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DON'T STOP THE MUSIC, CHANGE IT
Jerry Kirshenbaum
August 14, 1978
Disco sounds led to one world record at the AAUs and another was a shocker as several new faces kept U.S. swimming upbeat
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August 14, 1978

Don't Stop The Music, Change It

Disco sounds led to one world record at the AAUs and another was a shocker as several new faces kept U.S. swimming upbeat

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"I can tell when the starter says 'Take your mark' by watching the other swimmers get into position," he says. "And the gun is usually no problem. Horns sound under each block, and I can pick that up pretty well. Communicating with my coach [ Sherm Chavoor of Sacramento's Arden Hills Swim Club] is no problem, either. He mumbles so much that even people who can hear don't know what he's saying."

For his part, Chavoor joked, "Don't let Float kid you. He hears exactly what he wants, which is true of all my other swimmers." Chavoor may have something in his analysis. After Float's victory, a television crew fitted Jeff with an earplug and he easily answered questions during an interview.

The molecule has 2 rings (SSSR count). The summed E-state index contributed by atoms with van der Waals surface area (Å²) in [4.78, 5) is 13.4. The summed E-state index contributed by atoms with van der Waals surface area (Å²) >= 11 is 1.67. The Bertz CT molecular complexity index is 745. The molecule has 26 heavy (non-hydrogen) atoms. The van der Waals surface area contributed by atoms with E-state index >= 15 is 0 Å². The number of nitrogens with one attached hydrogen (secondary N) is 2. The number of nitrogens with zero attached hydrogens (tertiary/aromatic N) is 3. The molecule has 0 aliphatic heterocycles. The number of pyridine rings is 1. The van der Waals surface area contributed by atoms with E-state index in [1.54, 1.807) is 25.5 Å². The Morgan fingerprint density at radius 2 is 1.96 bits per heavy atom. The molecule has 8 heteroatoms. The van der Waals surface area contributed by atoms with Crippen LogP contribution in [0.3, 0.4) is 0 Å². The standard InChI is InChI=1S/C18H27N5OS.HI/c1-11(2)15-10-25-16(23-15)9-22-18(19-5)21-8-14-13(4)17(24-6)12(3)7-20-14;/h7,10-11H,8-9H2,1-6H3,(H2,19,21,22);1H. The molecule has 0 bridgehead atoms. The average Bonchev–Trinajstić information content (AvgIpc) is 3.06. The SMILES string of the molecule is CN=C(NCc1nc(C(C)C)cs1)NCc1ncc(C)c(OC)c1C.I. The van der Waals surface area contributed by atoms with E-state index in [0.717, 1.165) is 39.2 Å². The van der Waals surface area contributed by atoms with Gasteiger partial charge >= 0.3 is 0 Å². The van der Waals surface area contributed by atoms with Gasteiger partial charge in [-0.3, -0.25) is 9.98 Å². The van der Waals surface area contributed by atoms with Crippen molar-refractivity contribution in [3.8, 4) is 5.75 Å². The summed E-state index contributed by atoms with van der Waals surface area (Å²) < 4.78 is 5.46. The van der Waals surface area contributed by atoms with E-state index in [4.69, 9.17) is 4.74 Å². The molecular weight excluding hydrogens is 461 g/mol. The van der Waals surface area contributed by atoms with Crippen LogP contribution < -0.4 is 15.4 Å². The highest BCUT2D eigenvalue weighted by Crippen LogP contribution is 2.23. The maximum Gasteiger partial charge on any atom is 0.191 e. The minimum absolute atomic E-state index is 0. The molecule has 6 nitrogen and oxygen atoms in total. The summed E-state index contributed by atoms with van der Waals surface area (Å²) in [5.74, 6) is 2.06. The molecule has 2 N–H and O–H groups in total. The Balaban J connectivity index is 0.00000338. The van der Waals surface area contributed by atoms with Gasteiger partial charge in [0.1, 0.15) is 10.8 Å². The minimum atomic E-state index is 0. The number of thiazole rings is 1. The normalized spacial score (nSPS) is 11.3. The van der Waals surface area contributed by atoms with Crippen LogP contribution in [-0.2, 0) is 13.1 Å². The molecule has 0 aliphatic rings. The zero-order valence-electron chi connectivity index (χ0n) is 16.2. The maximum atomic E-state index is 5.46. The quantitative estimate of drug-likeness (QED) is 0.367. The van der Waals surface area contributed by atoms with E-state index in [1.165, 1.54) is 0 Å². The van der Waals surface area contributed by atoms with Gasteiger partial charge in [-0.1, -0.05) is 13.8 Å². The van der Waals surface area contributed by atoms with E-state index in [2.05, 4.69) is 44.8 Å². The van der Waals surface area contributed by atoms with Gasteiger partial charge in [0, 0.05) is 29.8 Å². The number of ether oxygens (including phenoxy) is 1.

As for Goodell, after his troubles in the 400 freestyle, he placed 10th in the 200 free, fourth in the 400 IM and ninth in the 1,500 free. His Mission Viejo teammate Ed Ryder won the 1,500 in 15:24.84, followed by Vassallo.

By breaking the world record in Texas, Vassallo had already achieved a goal of considerable personal importance. He and his brothers had gotten into swimming in Puerto Rico at the urging of their father, Victor, a successful businessman who continued to work out of offices in San Juan and Miami after the family moved to the West Coast. The commute finally became too much, and last year the Vassallos moved back to Florida, with the idea that they would return once more to Mission Viejo—and Jesse to the Nadadores—as the '80 Olympics drew nearer. Then last October Victor Vassallo's automobile broke down on a Florida highway. Getting out to seek assistance, he was hit by another car and killed. The Vassallo boys and their mother moved back to Mission Viejo shortly after, and Jesse now says, "My dad wanted me to be a good swimmer, and that's what pushes me on."

As Jesse swam to his world record, his mother was watching at poolside. "It's a happy moment for me and also a sad moment," she said. "My husband's whole life was his boys and swimming. His goal was that Jesse would break a world record and go to the Olympics."

With that goal now half achieved, where do the world championships in West Berlin fit in? "It would be nice if Jesse could do well there," she said. "I wasn't planning to go but now I'm tempted. It's really funny, but when I left Mission Viejo to come here, I brought my passport."

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